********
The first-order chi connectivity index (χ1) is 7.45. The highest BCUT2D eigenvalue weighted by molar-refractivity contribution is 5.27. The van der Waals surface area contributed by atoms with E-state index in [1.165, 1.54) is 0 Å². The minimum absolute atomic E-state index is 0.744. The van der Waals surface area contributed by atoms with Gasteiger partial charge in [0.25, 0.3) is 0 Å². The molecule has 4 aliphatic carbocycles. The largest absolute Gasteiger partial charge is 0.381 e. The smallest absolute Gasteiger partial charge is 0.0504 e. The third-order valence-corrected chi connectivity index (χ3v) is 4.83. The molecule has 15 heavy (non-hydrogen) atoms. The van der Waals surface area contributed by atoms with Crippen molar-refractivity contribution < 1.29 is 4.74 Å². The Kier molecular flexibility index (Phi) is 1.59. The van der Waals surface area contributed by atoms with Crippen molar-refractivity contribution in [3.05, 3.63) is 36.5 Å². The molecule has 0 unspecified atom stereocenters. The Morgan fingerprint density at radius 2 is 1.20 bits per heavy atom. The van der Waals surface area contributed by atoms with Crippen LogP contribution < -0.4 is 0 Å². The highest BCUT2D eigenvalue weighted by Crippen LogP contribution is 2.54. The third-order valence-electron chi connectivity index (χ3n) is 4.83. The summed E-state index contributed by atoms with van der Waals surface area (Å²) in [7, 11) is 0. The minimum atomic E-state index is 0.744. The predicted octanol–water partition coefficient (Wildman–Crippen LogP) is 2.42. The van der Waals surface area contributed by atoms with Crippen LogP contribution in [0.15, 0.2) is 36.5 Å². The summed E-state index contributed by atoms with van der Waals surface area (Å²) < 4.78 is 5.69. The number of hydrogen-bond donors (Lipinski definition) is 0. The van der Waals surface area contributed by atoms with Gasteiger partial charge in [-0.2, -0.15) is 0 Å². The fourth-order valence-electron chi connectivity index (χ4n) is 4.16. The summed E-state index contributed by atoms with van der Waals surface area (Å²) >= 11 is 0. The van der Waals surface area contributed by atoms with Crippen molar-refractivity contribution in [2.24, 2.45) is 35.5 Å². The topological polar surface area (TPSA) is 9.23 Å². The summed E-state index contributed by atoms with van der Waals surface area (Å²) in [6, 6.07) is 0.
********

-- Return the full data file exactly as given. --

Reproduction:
The first-order chi connectivity index (χ1) is 7.45. The highest BCUT2D eigenvalue weighted by molar-refractivity contribution is 5.27. The van der Waals surface area contributed by atoms with E-state index in [1.165, 1.54) is 0 Å². The minimum absolute atomic E-state index is 0.744. The van der Waals surface area contributed by atoms with Gasteiger partial charge in [0.25, 0.3) is 0 Å². The molecule has 4 aliphatic carbocycles. The largest absolute Gasteiger partial charge is 0.381 e. The smallest absolute Gasteiger partial charge is 0.0504 e. The third-order valence-corrected chi connectivity index (χ3v) is 4.83. The molecule has 15 heavy (non-hydrogen) atoms. The van der Waals surface area contributed by atoms with Crippen molar-refractivity contribution < 1.29 is 4.74 Å². The Kier molecular flexibility index (Phi) is 1.59. The van der Waals surface area contributed by atoms with Crippen molar-refractivity contribution in [3.05, 3.63) is 36.5 Å². The molecule has 0 unspecified atom stereocenters. The Morgan fingerprint density at radius 2 is 1.20 bits per heavy atom. The van der Waals surface area contributed by atoms with Crippen LogP contribution < -0.4 is 0 Å². The highest BCUT2D eigenvalue weighted by Crippen LogP contribution is 2.54. The third-order valence-electron chi connectivity index (χ3n) is 4.83. The summed E-state index contributed by atoms with van der Waals surface area (Å²) in [7, 11) is 0. The minimum atomic E-state index is 0.744. The predicted octanol–water partition coefficient (Wildman–Crippen LogP) is 2.42. The van der Waals surface area contributed by atoms with Crippen LogP contribution in [0.15, 0.2) is 36.5 Å². The summed E-state index contributed by atoms with van der Waals surface area (Å²) < 4.78 is 5.69. The number of hydrogen-bond donors (Lipinski definition) is 0. The van der Waals surface area contributed by atoms with Gasteiger partial charge in [-0.2, -0.15) is 0 Å². The fourth-order valence-electron chi connectivity index (χ4n) is 4.16. The summed E-state index contributed by atoms with van der Waals surface area (Å²) >= 11 is 0. The van der Waals surface area contributed by atoms with Crippen molar-refractivity contribution in [2.24, 2.45) is 35.5 Å². The topological polar surface area (TPSA) is 9.23 Å². The summed E-state index contributed by atoms with van der Waals surface area (Å²) in [6, 6.07) is 0.